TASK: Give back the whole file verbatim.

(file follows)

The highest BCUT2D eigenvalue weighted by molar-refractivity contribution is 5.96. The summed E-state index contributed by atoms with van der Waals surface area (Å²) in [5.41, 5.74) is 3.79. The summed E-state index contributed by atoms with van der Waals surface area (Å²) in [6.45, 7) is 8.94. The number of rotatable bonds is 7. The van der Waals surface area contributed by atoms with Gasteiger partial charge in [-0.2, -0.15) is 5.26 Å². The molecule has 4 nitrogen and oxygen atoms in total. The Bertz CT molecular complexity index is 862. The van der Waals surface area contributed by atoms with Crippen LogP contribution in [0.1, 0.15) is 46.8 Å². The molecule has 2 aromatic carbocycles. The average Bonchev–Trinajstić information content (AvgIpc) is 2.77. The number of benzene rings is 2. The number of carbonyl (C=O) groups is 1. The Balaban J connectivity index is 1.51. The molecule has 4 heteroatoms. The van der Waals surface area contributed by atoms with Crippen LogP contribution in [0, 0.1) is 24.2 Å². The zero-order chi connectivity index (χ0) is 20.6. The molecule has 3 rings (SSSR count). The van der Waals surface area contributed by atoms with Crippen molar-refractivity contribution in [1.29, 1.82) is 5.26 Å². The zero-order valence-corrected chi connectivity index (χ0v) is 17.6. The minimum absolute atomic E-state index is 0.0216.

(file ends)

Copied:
The highest BCUT2D eigenvalue weighted by molar-refractivity contribution is 5.96. The summed E-state index contributed by atoms with van der Waals surface area (Å²) in [5.41, 5.74) is 3.79. The summed E-state index contributed by atoms with van der Waals surface area (Å²) in [6.45, 7) is 8.94. The number of rotatable bonds is 7. The van der Waals surface area contributed by atoms with Gasteiger partial charge in [-0.2, -0.15) is 5.26 Å². The molecule has 4 nitrogen and oxygen atoms in total. The Bertz CT molecular complexity index is 862. The van der Waals surface area contributed by atoms with Crippen LogP contribution in [0.1, 0.15) is 46.8 Å². The molecule has 2 aromatic carbocycles. The average Bonchev–Trinajstić information content (AvgIpc) is 2.77. The number of benzene rings is 2. The number of carbonyl (C=O) groups is 1. The Balaban J connectivity index is 1.51. The molecule has 4 heteroatoms. The van der Waals surface area contributed by atoms with Crippen LogP contribution in [0, 0.1) is 24.2 Å². The zero-order chi connectivity index (χ0) is 20.6. The molecule has 3 rings (SSSR count). The van der Waals surface area contributed by atoms with Crippen molar-refractivity contribution in [1.29, 1.82) is 5.26 Å². The zero-order valence-corrected chi connectivity index (χ0v) is 17.6. The minimum absolute atomic E-state index is 0.0216.